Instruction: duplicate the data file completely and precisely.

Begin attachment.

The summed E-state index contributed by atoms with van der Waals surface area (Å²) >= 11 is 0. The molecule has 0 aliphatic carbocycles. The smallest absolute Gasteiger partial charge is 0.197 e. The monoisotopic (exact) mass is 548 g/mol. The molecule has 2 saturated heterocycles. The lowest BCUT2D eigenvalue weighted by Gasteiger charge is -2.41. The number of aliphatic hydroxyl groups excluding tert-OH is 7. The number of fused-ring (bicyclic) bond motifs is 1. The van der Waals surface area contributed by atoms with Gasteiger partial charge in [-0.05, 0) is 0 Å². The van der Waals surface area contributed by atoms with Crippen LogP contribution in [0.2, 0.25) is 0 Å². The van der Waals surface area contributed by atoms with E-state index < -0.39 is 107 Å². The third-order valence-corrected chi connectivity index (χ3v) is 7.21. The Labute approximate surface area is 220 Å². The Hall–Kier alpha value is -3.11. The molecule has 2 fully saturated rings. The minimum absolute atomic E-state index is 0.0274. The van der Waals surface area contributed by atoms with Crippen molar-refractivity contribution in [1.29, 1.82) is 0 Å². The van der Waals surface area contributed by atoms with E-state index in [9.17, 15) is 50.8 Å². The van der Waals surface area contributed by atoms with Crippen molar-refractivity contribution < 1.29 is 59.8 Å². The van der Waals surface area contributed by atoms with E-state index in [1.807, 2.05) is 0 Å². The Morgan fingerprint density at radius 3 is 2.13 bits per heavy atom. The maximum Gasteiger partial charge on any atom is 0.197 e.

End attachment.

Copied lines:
The summed E-state index contributed by atoms with van der Waals surface area (Å²) >= 11 is 0. The molecule has 0 aliphatic carbocycles. The smallest absolute Gasteiger partial charge is 0.197 e. The monoisotopic (exact) mass is 548 g/mol. The molecule has 2 saturated heterocycles. The lowest BCUT2D eigenvalue weighted by Gasteiger charge is -2.41. The number of aliphatic hydroxyl groups excluding tert-OH is 7. The number of fused-ring (bicyclic) bond motifs is 1. The van der Waals surface area contributed by atoms with Gasteiger partial charge in [-0.05, 0) is 0 Å². The van der Waals surface area contributed by atoms with Crippen LogP contribution in [0.2, 0.25) is 0 Å². The van der Waals surface area contributed by atoms with E-state index < -0.39 is 107 Å². The third-order valence-corrected chi connectivity index (χ3v) is 7.21. The Labute approximate surface area is 220 Å². The Hall–Kier alpha value is -3.11. The molecule has 2 fully saturated rings. The minimum absolute atomic E-state index is 0.0274. The van der Waals surface area contributed by atoms with Crippen molar-refractivity contribution in [1.29, 1.82) is 0 Å². The van der Waals surface area contributed by atoms with E-state index in [9.17, 15) is 50.8 Å². The van der Waals surface area contributed by atoms with Crippen molar-refractivity contribution < 1.29 is 59.8 Å². The van der Waals surface area contributed by atoms with E-state index in [1.807, 2.05) is 0 Å². The Morgan fingerprint density at radius 3 is 2.13 bits per heavy atom. The maximum Gasteiger partial charge on any atom is 0.197 e.